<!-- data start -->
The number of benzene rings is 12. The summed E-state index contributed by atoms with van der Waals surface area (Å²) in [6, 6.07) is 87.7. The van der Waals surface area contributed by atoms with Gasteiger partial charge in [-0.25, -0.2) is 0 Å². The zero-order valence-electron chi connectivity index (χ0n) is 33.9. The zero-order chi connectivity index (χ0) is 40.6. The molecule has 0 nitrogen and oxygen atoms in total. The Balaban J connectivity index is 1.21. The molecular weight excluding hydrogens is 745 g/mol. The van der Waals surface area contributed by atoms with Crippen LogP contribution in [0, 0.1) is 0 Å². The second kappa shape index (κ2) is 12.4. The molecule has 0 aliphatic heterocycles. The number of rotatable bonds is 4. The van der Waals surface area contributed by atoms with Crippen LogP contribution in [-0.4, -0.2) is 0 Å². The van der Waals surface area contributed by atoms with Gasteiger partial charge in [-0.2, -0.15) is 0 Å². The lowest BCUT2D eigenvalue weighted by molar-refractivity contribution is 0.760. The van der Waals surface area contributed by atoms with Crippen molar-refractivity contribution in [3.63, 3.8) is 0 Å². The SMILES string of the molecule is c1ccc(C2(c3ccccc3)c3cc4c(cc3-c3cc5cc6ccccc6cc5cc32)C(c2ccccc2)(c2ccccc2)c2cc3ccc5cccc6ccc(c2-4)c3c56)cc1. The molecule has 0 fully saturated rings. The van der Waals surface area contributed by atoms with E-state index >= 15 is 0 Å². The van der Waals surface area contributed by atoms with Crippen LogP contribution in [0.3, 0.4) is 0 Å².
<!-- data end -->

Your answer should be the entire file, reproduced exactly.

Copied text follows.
The number of benzene rings is 12. The summed E-state index contributed by atoms with van der Waals surface area (Å²) in [6, 6.07) is 87.7. The van der Waals surface area contributed by atoms with Gasteiger partial charge in [-0.25, -0.2) is 0 Å². The zero-order valence-electron chi connectivity index (χ0n) is 33.9. The zero-order chi connectivity index (χ0) is 40.6. The molecule has 0 nitrogen and oxygen atoms in total. The Balaban J connectivity index is 1.21. The molecular weight excluding hydrogens is 745 g/mol. The van der Waals surface area contributed by atoms with Crippen LogP contribution in [0, 0.1) is 0 Å². The second kappa shape index (κ2) is 12.4. The molecule has 0 aliphatic heterocycles. The number of rotatable bonds is 4. The van der Waals surface area contributed by atoms with Crippen LogP contribution in [-0.4, -0.2) is 0 Å². The van der Waals surface area contributed by atoms with Gasteiger partial charge in [-0.2, -0.15) is 0 Å². The lowest BCUT2D eigenvalue weighted by molar-refractivity contribution is 0.760. The van der Waals surface area contributed by atoms with Crippen molar-refractivity contribution in [3.63, 3.8) is 0 Å². The SMILES string of the molecule is c1ccc(C2(c3ccccc3)c3cc4c(cc3-c3cc5cc6ccccc6cc5cc32)C(c2ccccc2)(c2ccccc2)c2cc3ccc5cccc6ccc(c2-4)c3c56)cc1. The molecule has 0 fully saturated rings. The van der Waals surface area contributed by atoms with E-state index >= 15 is 0 Å². The van der Waals surface area contributed by atoms with Crippen LogP contribution in [0.3, 0.4) is 0 Å².